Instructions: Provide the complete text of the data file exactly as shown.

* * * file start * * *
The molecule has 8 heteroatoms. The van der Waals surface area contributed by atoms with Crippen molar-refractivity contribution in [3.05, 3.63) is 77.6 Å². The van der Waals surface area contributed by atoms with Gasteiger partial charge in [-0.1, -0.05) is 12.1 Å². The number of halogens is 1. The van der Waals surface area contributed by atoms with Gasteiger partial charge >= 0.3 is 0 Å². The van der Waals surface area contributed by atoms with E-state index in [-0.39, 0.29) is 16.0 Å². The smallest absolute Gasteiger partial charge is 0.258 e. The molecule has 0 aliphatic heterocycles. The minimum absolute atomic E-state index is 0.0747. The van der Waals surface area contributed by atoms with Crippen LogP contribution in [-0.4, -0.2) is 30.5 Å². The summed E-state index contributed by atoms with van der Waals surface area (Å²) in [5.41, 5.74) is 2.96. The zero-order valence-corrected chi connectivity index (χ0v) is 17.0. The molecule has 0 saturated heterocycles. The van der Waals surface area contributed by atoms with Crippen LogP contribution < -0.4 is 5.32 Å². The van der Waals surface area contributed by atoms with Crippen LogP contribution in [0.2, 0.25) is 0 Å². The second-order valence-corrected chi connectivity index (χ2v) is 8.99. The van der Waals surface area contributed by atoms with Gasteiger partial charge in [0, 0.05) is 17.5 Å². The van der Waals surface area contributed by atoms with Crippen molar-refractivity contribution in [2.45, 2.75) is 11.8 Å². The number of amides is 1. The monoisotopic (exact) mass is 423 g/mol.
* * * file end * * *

The molecule has 8 heteroatoms. The van der Waals surface area contributed by atoms with Crippen molar-refractivity contribution in [3.05, 3.63) is 77.6 Å². The van der Waals surface area contributed by atoms with Gasteiger partial charge in [-0.1, -0.05) is 12.1 Å². The number of halogens is 1. The van der Waals surface area contributed by atoms with Gasteiger partial charge >= 0.3 is 0 Å². The van der Waals surface area contributed by atoms with E-state index in [-0.39, 0.29) is 16.0 Å². The smallest absolute Gasteiger partial charge is 0.258 e. The molecule has 0 aliphatic heterocycles. The minimum absolute atomic E-state index is 0.0747. The van der Waals surface area contributed by atoms with Crippen LogP contribution in [-0.4, -0.2) is 30.5 Å². The summed E-state index contributed by atoms with van der Waals surface area (Å²) in [5.41, 5.74) is 2.96. The zero-order valence-corrected chi connectivity index (χ0v) is 17.0. The molecule has 0 saturated heterocycles. The van der Waals surface area contributed by atoms with Crippen LogP contribution < -0.4 is 5.32 Å². The van der Waals surface area contributed by atoms with Crippen LogP contribution in [0.2, 0.25) is 0 Å². The second-order valence-corrected chi connectivity index (χ2v) is 8.99. The van der Waals surface area contributed by atoms with Gasteiger partial charge in [0, 0.05) is 17.5 Å². The van der Waals surface area contributed by atoms with Crippen molar-refractivity contribution in [2.45, 2.75) is 11.8 Å². The number of amides is 1. The monoisotopic (exact) mass is 423 g/mol.